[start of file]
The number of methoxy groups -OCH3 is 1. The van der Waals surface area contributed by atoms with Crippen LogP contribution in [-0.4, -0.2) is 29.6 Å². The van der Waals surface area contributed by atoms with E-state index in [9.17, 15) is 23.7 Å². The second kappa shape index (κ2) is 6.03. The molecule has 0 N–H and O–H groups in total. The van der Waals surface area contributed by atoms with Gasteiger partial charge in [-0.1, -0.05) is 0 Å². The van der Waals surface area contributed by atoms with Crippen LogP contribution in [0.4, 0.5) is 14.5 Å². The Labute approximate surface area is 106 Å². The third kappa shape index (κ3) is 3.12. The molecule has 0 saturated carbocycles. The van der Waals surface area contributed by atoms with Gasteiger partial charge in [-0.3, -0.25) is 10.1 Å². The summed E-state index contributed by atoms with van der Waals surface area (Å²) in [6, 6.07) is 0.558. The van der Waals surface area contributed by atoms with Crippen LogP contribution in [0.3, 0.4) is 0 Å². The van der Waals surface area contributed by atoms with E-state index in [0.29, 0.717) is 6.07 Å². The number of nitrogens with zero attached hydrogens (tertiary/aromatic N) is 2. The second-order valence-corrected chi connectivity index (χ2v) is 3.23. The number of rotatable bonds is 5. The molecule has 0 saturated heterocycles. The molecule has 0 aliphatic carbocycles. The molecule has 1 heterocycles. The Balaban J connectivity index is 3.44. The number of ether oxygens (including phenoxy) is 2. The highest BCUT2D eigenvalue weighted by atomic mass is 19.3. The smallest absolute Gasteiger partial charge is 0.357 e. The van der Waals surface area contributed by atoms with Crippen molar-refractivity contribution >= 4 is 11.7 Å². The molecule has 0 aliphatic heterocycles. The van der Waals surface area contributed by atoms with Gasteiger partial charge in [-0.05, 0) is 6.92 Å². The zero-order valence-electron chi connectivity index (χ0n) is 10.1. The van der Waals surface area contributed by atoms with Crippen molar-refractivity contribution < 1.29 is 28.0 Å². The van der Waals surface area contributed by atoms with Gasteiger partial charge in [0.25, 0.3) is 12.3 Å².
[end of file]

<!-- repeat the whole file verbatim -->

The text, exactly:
The number of methoxy groups -OCH3 is 1. The van der Waals surface area contributed by atoms with Crippen LogP contribution in [-0.4, -0.2) is 29.6 Å². The van der Waals surface area contributed by atoms with E-state index in [9.17, 15) is 23.7 Å². The second kappa shape index (κ2) is 6.03. The molecule has 0 N–H and O–H groups in total. The van der Waals surface area contributed by atoms with Gasteiger partial charge in [-0.1, -0.05) is 0 Å². The van der Waals surface area contributed by atoms with Crippen LogP contribution in [0.4, 0.5) is 14.5 Å². The Labute approximate surface area is 106 Å². The third kappa shape index (κ3) is 3.12. The molecule has 0 saturated carbocycles. The van der Waals surface area contributed by atoms with Gasteiger partial charge in [-0.3, -0.25) is 10.1 Å². The summed E-state index contributed by atoms with van der Waals surface area (Å²) in [6, 6.07) is 0.558. The van der Waals surface area contributed by atoms with Crippen LogP contribution in [0.3, 0.4) is 0 Å². The van der Waals surface area contributed by atoms with E-state index in [0.29, 0.717) is 6.07 Å². The number of nitrogens with zero attached hydrogens (tertiary/aromatic N) is 2. The second-order valence-corrected chi connectivity index (χ2v) is 3.23. The number of rotatable bonds is 5. The molecule has 0 saturated heterocycles. The molecule has 0 aliphatic carbocycles. The molecule has 1 heterocycles. The Balaban J connectivity index is 3.44. The number of ether oxygens (including phenoxy) is 2. The highest BCUT2D eigenvalue weighted by atomic mass is 19.3. The smallest absolute Gasteiger partial charge is 0.357 e. The van der Waals surface area contributed by atoms with Crippen molar-refractivity contribution >= 4 is 11.7 Å². The molecule has 0 aliphatic heterocycles. The van der Waals surface area contributed by atoms with Gasteiger partial charge in [-0.05, 0) is 6.92 Å². The zero-order valence-electron chi connectivity index (χ0n) is 10.1. The van der Waals surface area contributed by atoms with Crippen molar-refractivity contribution < 1.29 is 28.0 Å². The van der Waals surface area contributed by atoms with Gasteiger partial charge in [0.25, 0.3) is 12.3 Å².